University of Auburn

There were high expectations for Auburn when Jabari Smith entered the scene. After completing a ban in 2021 Auburn was allowed to vie for a NCAA tournament spot once again. In his one year at Auburn Smith put up averages of 17 points, 7.5 rebounds, and 1.5 steals, helping Auburn reach a #1 ranking during the regular season. Smith earned SEC Rookie of the Year honors as well as a First-team All-SEC nomination. Auburn would meet their demise in the second round of the NCAA tournament however with a 61-79 loss to Miami of Florida.

Pros and Cons

A key aspect of Jabari Smith’s game that is highly touted is his build. Smith stands at 6’10”, 220 pounds with a 7’1” wingspan. Because Smith doesn’t have the same type of explosive first step as other recruits, he relies heavily on this physicality. Smith’s high-iq on the defensive end allows him to position himself to make big plays where his athleticism would hold him back. A more surprising revelation from Smith this season was his efficiency behind the line. He led Auburn in three-point shooting, knocking down 42% of his threes. His big frame and long wing-span makes him an excellent mid-range threat. Smith has mastered the one-dribble pull-up jumper which should translate to the NBA floor.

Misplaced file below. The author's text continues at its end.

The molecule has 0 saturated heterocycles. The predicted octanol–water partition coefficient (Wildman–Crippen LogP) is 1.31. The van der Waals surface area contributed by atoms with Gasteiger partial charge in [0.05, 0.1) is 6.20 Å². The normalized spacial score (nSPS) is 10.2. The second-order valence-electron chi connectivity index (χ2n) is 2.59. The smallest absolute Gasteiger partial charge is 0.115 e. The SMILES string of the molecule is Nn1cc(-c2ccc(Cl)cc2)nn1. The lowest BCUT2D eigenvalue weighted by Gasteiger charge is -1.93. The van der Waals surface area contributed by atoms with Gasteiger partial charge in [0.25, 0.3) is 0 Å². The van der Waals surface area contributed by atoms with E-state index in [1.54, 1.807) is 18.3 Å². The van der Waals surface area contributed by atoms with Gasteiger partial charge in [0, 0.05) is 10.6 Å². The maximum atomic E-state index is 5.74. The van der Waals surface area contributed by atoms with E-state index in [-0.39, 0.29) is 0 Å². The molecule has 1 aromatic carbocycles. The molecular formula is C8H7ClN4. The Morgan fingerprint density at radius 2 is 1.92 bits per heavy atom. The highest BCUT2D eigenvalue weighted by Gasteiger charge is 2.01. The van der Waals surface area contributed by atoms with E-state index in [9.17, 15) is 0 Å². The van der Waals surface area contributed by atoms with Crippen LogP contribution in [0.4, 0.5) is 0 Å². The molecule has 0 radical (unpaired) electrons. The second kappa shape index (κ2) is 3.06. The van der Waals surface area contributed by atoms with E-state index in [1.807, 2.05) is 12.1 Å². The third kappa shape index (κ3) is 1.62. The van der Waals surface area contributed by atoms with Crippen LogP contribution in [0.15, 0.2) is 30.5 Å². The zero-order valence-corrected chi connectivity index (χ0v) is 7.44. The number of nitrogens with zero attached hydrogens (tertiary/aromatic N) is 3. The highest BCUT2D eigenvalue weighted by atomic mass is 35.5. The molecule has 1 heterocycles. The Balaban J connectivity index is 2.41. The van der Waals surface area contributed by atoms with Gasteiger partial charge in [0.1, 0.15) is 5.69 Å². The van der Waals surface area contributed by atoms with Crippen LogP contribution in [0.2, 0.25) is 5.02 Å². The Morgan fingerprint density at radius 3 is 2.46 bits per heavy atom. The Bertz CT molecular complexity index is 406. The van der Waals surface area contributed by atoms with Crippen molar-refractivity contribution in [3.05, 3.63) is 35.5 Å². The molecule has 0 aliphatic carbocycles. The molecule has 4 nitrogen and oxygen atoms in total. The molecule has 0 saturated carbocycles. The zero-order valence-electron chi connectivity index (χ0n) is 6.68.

(Photo by Jeff Haynes/NBAE via Getty Images)

The NBA has put together a master big-board by compiling a number of mock-drafts to give us some idea of where each prospect might go. Although Chet Holmgren was the consensus #1 pick, the Orlando Magic are already stacked with young big-men like Wendell Carter Jr. and Mo Bamba. Jabari Smith fits the Orlando Magic’s needs the most out of any top prospect. That’s why it should come as no surprise that Jabari Smith Jr. has -425 odds to go #1 in this year’s NBA draft.